The effects of progress monitoring in early writing using curriculum-based measurement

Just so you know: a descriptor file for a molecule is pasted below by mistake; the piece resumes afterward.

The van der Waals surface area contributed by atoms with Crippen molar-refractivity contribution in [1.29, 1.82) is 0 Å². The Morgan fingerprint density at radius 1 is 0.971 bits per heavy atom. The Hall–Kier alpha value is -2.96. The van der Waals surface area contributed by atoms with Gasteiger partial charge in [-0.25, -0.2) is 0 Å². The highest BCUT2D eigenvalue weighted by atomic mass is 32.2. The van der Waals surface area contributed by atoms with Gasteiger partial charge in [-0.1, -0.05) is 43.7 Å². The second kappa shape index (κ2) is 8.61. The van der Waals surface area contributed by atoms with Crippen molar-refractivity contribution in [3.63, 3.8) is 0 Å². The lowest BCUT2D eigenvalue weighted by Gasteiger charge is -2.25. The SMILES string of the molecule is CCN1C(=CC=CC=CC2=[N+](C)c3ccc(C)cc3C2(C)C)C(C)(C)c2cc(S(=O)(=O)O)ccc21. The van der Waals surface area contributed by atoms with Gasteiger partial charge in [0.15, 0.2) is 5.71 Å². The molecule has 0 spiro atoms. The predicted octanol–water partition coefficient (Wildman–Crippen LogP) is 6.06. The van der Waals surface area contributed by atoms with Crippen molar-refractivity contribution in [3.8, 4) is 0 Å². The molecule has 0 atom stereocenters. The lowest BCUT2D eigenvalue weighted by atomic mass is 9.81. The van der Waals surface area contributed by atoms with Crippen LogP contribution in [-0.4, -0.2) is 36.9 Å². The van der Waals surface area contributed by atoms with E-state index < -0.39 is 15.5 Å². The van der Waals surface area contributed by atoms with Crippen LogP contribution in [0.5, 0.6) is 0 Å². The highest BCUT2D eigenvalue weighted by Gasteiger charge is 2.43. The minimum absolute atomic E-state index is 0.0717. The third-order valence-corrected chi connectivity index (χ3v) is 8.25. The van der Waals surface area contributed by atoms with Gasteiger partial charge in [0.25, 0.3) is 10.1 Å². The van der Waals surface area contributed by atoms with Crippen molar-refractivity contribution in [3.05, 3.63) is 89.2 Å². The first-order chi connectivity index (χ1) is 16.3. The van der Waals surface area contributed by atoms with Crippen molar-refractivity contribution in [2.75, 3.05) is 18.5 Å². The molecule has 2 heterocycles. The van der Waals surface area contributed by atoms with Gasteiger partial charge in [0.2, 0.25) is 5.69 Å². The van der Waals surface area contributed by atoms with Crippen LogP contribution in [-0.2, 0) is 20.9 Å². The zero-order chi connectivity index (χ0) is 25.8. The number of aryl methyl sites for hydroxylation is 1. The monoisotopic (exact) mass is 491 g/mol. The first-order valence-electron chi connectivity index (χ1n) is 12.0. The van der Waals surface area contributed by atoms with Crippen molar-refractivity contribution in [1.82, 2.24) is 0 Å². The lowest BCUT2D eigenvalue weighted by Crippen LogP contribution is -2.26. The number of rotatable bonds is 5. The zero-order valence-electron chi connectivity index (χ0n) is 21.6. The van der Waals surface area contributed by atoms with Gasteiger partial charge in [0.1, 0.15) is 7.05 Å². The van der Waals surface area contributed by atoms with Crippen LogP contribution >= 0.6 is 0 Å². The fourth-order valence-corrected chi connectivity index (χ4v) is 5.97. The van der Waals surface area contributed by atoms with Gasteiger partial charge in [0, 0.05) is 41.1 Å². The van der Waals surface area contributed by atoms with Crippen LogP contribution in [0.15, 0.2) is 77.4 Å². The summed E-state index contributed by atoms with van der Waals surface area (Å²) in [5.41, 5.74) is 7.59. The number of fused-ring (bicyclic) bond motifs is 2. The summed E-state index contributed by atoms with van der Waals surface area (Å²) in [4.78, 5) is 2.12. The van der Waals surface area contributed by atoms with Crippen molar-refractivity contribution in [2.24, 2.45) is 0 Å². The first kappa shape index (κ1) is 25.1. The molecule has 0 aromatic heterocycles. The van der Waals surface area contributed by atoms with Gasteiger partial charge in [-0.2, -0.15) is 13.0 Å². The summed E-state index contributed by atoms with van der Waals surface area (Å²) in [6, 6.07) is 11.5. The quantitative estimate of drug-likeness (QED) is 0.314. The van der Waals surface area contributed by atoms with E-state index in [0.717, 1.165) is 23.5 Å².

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The purpose of this study was to examine the technical adequacy of progress monitoring assessments in early writing using curriculum-based measurement principles. The participants were 23 students in two first grade classrooms in a small elementary school in a medium sized city in the Midwest. The measures assessed include word copying, word dictation, sentence copying, and sentence dictation. Three minute samples were obtained and analyses were conducted for each minute increment, and were scored using two different methods, correct sequences, and correct minus incorrect sequences. We examined the alternate form reliability of the measures along with the criterion validity of the measures compared to the Test of Early Written Language-2 (TEWL-2), as well as with teacher perceptions of writing proficiency. Examination of the potential of the measures to be sensitive to growth over time was examined after the study's completion. The results are discussed in terms of technical adequacy, utility of the measures, and ability of the measures to serve as indicators of performance and progress early writing.